The push for loosening the dismissal process for teachers gained national exposure last year, after a handful of Assembly Democrats abstained on a committee vote that doomed legislation by state Sen. Alex Padilla, D-Pacoima. This year, a more toned down attempt -- Assembly Bill 375 by Asm. Joan Buchanan, D-Contra Costa County -- was vetoed by Gov. Jerry Brown, who wrote that it was a well-intentioned but "imperfect" proposal.
The two proposed initiatives both would make it easier to fire a teacher involved in serious or violent crimes. The simplest of the two was filed in October by leaders of the nonprofit group EdVoice. The organization's CEO, Bill Lucia, was unavailable for comment on Tuesday, but was recently quoted as saying the initiative would draw a "bright line" of punishment for the worst actions.
The newest initiative, though, goes much further by also abolishing much of the existing rules pertaining to teacher tenure. Proponent David says the measure would protect "great teachers," even if they are the newest arrivals. The initiative would create a new performance standard to determine which teachers stay, and which ones go, in the event of layoffs.
That would line up with the stated goals of the nonproifit run by Michelle Rhee and advised by David, StudentsFirst.
California adopted teacher tenure as a law in 1921, the first state in the nation to do so. The most recent electoral showdown over the law came in 2005 with Proposition 74, one of a package of government changes promoted by Gov. Schwarzenegger in a special election.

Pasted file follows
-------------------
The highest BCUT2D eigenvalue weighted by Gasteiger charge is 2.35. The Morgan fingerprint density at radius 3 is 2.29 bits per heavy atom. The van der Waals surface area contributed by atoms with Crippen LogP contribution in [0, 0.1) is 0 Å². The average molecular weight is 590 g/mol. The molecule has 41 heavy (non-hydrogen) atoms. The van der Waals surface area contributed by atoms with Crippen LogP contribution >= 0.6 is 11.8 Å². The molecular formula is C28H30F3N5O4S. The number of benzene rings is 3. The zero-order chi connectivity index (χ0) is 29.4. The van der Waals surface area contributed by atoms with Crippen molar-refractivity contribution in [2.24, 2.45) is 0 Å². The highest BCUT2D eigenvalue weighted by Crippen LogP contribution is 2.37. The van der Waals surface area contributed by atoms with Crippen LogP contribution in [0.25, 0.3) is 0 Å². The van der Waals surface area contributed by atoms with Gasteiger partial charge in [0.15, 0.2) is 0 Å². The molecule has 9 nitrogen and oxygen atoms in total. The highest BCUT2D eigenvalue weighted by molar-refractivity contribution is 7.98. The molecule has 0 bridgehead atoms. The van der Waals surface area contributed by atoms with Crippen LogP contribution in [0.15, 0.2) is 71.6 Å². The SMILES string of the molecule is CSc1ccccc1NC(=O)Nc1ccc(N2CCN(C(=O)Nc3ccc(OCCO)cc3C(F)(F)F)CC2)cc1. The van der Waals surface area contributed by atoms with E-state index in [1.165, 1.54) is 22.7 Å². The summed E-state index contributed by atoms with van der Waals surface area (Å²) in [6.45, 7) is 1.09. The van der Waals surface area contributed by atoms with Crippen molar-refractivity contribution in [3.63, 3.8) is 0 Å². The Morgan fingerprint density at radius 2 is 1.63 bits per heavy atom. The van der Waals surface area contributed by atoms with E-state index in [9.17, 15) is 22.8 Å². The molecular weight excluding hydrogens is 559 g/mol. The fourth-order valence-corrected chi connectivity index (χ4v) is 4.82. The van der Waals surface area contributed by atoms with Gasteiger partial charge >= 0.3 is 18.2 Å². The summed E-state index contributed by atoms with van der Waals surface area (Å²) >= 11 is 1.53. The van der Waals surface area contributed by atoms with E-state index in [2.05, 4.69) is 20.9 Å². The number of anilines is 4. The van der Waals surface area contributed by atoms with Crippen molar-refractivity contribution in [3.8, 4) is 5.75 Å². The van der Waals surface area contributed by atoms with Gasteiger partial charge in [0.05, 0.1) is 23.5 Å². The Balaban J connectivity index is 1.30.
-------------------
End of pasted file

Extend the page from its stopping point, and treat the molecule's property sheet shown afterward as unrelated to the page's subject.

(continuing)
All four initiatives were rejected by voters in a campaign whose opposition was led by the powerful California Teachers Association. CTA spokeswoman Claudia Briggs said Tuesday that the union hasn't yet closely reviewed either of the new initiatives, and therefore hasn't taken a position.
But it was CTA pressure that helped kill the first legislative effort to change the teacher firing law in 2012, and some believe a 2014 initiative fight could test the public image of the union.
"I think the people that may be trying to advance these types of initiatives also see a political opportunity: to put the teachers union on the wrong side of the voters," said GOP strategist Rob Stutzman.
Stutzman, who worked for Schwarzenegger during the failed 2005 effort, said the initiatives may also serve a more partisan political purpose -- to draw down CTA cash that would otherwise go to Democratic candidates in 2014.
"This would be, if this went to the ballot," said Stutzman, "tens of millions if not over $100 million spent by the teachers' union to try to stop it."